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A Royal Bank of Canada (RBC) logo is seen on Bay Street in the heart of the financial district in Toronto, January 22, 2015. REUTERS/Mark Blinch

© Mark Blinch / Reuters/Reuters

From London to New York and beyond, the world's largest financial institutions were shaken Friday by Britain's shocking decision to leave the European Union.

Bay Street couldn't escape the reverberations of a vote that has rattled the global financial system and threatens to displace London as the centre of Europe's banking universe.

Canada's big banks, Canaccord Genuity Group Inc. and Great-West Lifeco Inc. – all with either substantial European operations or exposure to the global economy – were swept up in concerns that their investment banking, wealth management and insurance operations would suffer from what could be a protracted period of economic uncertainty.

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"Royal Bank of Canada's vulnerability will not cease with this particular referendum," Peter Routledge, an analyst at National Bank Financial, said in a note. "The United Kingdom's decision to exit the European Union will, in all likelihood, trigger similar drives in other countries."

In Europe, the uncertainty yielded some terrifying declines among the stocks of blue-chip financial institutions, as executives mulled the long-term implications of London's departure from the EU.

Among U.K. lenders, Barclays Bank PLC shares fell 18 per cent and Lloyds Banking Group PLC fell 21 per cent. Among multinational banks, Deutsche Bank AG fell 16 per cent, BNP Paribas fell 17 per cent and JPMorgan Chase & Co. fell nearly 7 per cent.

"At this stage, we cannot fully foresee the consequences, but there's no doubt that they will be negative on all sides," said John Cryan, Deutsche Bank's chief executive officer, according to the Financial Times.

Jamie Dimon, CEO of JPMorgan, reiterated his warning that the U.K.'s exit from the EU – known as Brexit – could send a quarter of the bank's 16,000 U.K.-based staff out of the country.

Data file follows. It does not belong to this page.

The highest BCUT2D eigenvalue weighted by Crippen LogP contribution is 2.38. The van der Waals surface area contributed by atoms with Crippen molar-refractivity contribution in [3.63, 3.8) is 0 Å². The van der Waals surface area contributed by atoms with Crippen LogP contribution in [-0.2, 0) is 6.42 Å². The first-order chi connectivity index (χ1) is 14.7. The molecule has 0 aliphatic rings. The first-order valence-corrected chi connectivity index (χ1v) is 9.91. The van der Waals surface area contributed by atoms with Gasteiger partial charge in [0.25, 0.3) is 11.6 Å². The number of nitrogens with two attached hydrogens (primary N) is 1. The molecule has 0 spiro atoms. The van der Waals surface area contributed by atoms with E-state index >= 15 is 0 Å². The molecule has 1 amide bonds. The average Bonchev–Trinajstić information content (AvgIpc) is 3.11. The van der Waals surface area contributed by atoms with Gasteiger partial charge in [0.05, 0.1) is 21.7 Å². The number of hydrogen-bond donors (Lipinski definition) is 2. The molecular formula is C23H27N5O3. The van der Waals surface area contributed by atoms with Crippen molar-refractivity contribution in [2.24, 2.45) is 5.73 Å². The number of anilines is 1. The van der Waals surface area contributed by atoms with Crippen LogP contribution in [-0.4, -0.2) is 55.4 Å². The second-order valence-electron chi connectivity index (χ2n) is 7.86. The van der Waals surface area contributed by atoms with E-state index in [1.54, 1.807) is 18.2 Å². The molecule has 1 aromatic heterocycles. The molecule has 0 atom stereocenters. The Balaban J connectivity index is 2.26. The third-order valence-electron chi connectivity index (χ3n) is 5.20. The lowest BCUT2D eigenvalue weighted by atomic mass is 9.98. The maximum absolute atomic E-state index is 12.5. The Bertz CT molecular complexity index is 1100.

"In the months ahead," Mr. Dimon said in a memo obtained by the Times, "we may need to make changes to our European legal entity structure and the location of some roles. While these changes are not certain, we have to be prepared to comply with new laws as we serve our clients around the world."

By comparison, Canadian financial executives were more reserved about their likely actions.

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In a statement, Toronto-Dominion Bank said: "We will work to ensure minimal disruption to our businesses, employees and customers."

RBC said it was monitoring the situation closely and remained committed to the region: "We are confident that we will be able to support our clients whatever the outcome of the negotiations."

Nonetheless, Canadian financial stocks were caught in the global downswing, suggesting investors believe that the knock-on effects of Brexit will affect a wide swath of institutions. The S&P/TSX financials index fell 2.7 per cent.

RBC has 6,000 employees in Europe, with offices in the U.K., Channel Islands, Belgium, France, Italy, Ireland, Luxembourg, Switzerland and Spain – making it the most exposed among the Big Six banks. These offices serve corporate, institutional and high-net-worth clients.

Mr. Routledge noted that RBC's European capital markets operations – a focus among analysts given the sensitivity of investment banking to economic uncertainty – accounted for 15 per cent of the bank's overall capital markets revenue over the past year.

Toronto-Dominion Bank has 800 employees in the U.K., working for its brokerage and investment banking arms, with offices in London, Leeds and Manchester.

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At Great-West Life, Europe accounts for more than 40 per cent of the insurer's profit.

So far, though, Canadian financial institutions have not announced any contingency plans associated with the U.K.'s vote to leave.

Canaccord, an independent brokerage whose British and European operations accounted for 36 per cent of its revenue in fiscal 2016, noted that volatility associated with Brexit could deliver some benefits.

"While the ultimate effect on capital markets of Brexit is uncertain, the only thing we can be sure of is that there will be short-term volatility," Canaccord CEO Dan Daviau said in an e-mail.

"This presents challenges, but also opportunities – gold names, for example, are expected to gain strength, which will improve activity levels in a space where we have been historically dominant."

Its shares fell 5.9 per cent.

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